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Kamara brushes aside title talk
Published : 05 Feb 2010 17:55:14Rss feed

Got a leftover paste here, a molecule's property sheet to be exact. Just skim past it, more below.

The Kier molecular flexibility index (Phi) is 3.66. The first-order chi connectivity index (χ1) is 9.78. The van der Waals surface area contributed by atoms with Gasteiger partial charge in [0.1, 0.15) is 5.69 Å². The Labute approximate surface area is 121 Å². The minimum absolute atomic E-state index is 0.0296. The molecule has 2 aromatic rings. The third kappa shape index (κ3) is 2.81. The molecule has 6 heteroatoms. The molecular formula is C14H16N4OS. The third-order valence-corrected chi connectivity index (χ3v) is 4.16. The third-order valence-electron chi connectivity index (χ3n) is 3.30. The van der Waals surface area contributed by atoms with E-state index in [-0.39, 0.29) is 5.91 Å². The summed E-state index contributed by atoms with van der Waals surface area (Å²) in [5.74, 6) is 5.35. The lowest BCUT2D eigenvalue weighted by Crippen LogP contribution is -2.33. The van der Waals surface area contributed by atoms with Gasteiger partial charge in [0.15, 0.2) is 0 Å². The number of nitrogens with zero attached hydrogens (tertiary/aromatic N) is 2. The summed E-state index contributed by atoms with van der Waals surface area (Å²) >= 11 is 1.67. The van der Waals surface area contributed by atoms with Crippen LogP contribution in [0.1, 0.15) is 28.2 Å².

Kamara endured a disappointing debut for his new club on Tuesday night when they slumped to a 1-0 defeat at Kilmarnock, wasting the game in hand they had over their arch rivals. The aftermath of that defeat saw manager Tony Mowbray and Kamara's fellow forward Marc-Antoine Fortune claim overhauling Rangers was still possible. But Kamara reckons Celtic should put talk of winning the league to one side while the gap at the top continues to get wider rather than narrower. "At the moment, it's not good to say, 'Yes you can win the title', because we're 10 points behind," the on-loan Fulham striker said. "We just need to win, win, win and see what happens. "The title at the moment, it's so hard. "If we won on Tuesday, we'd be seven points behind." Kamara, 29, believes Celtic were unlucky to lose at Rugby Park after they created and missed a host of chances for the umpteenth time this season. And the new arrival is keen to help them make amends in Sunday's Active Nation Scottish Cup fifth-round tie at Dunfermline. "The good thing is we have a game on Sunday and Wednesday," said Kamara, who admits the cup is now the club's most realistic chance of avoiding ending the season empty-handed. "This is the target," he said. "You need to win something and this kind of thing you can win." And Kamara hopes his own poor record in cup competitions does not prove an omen this weekend. He added: "When you're at Celtic, we're ambitious to win the trophy because we need to win something this year and I think the cup is a good thing." One of eight transfer-window arrivals at Parkhead, Kamara pleaded for patience to allow the new faces to gel. "Two or three new players were playing on Tuesday," he said. "You just need a bit of time for everyone to play like this or like that. "And I think after two or three games, the team will be at a high level." And he is fully behind the vision of manager Tony Mowbray, who he worked under at West Brom for most of the 2006-07 season. "He's a very good coach with the players," he said. "He talks a lot with the players and I love his sessions. "He changes his training all the time and you improve with him. "This is most important. "When you come here, you know you can do something to improve." The Senegal international added: "He's not a liar. "He's straight and I like this. "When he wants to tell you something, he tells you to your face and that's most important."
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